Next stop, the mall
March 15, 2011 11:45 AM   Subscribe

Is there a way to shop at multiple sites (e.g. Amazon, SwimOutlet, Otterbox, ThinkGeek) simultaneously using a single externally located shopping cart?

I've rewritten this question half a dozen times & it's still not as clear as I want it to be, so apologies for the murkitude.

Let's say there's a shopping service out there that procures a variety of items for each client. The client has neither time nor inclination to procure the items themself.

Instead of the shopper going to each store site, there a way for the client to drag & drop the item they want into a cart on the shopping service site?

As for examples, there's one here that sort of does what I'm after, but from a single store.

Then there's something like Trunk Club, but the client doesn't pick individual items (at least not as far as I can tell - I didn't join & explore the full site mechanics).

Maybe what I'm asking is if there anything like Sampleboard where you can collect a bunch of products you like, & instead of going separately to each site to buy them, you can dump them into a single file & then order them?
posted by yoga to Computers & Internet (5 answers total)
 
Amazon is probably the closest. Any vendor can become a merchant on the 'zon, and many do.

Most other merchants who are not the 'zon are too worried about competition to allow something like that.
posted by kindall at 11:58 AM on March 15, 2011


The problem you'll run into is that not all online stores are designed the same. So special considerations will need to be met to "interface" with each store's online ordering system. This would also take into account impersonating the secure sessions you'd acquire if logging in manually. Another issue is maintainability. Unless you have some kind of agreement worked out with all the stores, they won't know that when they change the design of their site they will also end up breaking the functionality of a custom one-cart system.

So the alternative, like the sites you linked, is to have some kind of agreement with all the stores to get their pricing, and then act as broker for placing the order (where the order is actually handled by this 3rd party, who then places the actual order with each company (many times manually) with each company on the list.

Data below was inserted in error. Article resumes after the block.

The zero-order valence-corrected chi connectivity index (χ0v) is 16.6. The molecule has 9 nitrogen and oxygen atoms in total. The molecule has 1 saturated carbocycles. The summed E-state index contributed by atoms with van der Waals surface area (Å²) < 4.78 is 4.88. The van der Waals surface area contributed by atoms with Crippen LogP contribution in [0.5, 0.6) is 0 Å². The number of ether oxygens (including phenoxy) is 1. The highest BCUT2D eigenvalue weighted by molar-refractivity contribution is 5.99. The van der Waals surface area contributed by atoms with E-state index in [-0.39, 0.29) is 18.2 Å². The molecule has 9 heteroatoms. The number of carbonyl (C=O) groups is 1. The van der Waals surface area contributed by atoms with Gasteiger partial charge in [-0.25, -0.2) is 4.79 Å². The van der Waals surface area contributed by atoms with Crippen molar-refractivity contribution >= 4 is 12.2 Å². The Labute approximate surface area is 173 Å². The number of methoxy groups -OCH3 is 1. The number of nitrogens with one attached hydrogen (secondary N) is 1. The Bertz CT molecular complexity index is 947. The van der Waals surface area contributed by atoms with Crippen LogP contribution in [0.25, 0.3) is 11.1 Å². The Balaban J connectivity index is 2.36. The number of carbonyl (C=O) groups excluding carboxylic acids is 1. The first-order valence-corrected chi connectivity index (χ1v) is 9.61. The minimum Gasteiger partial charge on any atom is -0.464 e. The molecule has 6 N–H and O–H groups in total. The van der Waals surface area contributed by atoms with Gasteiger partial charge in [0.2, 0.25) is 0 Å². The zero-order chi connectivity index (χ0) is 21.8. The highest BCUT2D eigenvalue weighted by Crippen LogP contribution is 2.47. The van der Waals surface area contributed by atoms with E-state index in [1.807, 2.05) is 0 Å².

Another way this is done is like how Amazon and Google checkout works, where the companies essentially "sign up" for the online cart services. They send Google or Amazon their stock and quantities, and Amazon or Google takes care of the ordering process, kicking off a message to the companies as items are requested. This is working on a copy of their inventory (or who knows, perhaps a live xml feed according to Google or Amazon's specifications). The key point here is tho, the company selling the product has to do a bit of the leg work to be listed.

I hope that's clear, it's how I understand how this stuff works.
posted by samsara at 12:04 PM on March 15, 2011


Aside from the technical hurdles that samsara mentions, things like collecting tax, accounting, payment verification, fraud prevention, and other aspects of running an online store make a single store difficult to implement. Everybody has different payment methods, an idea of what's required for an account, or what an account even is. (And depending on the audience or the store, you can get very different answers.)

There is a concept in some ecommerce platforms of a "punchout" store (companies like Ariba specialize in this, where you can host another site's cart and checkout on your own site. However, this requires a lot of work on the vendor's end to implement, and more work on a webteam to get everything working correctly.

I suspect that many merchants would balk at opening their stores to join in with others for implementation and security reasons, in addition to their own self-interest. Stores want you to just spend your money on their site. It's hard to capture leads and sell as it is, they won't want to risk their conversion rate by sharing technology with their competitors.
posted by fifteen schnitzengruben is my limit at 2:42 PM on March 15, 2011


Thanks everyone.
posted by yoga at 6:07 PM on March 15, 2011


I'm not sure if this is helpful, but at least for collecting a shopping list that spans multiple sites, one can use Amazon's Universal Wishlist. That doesn't simplify the actual buying process, though.
posted by mvd at 3:46 AM on March 17, 2011


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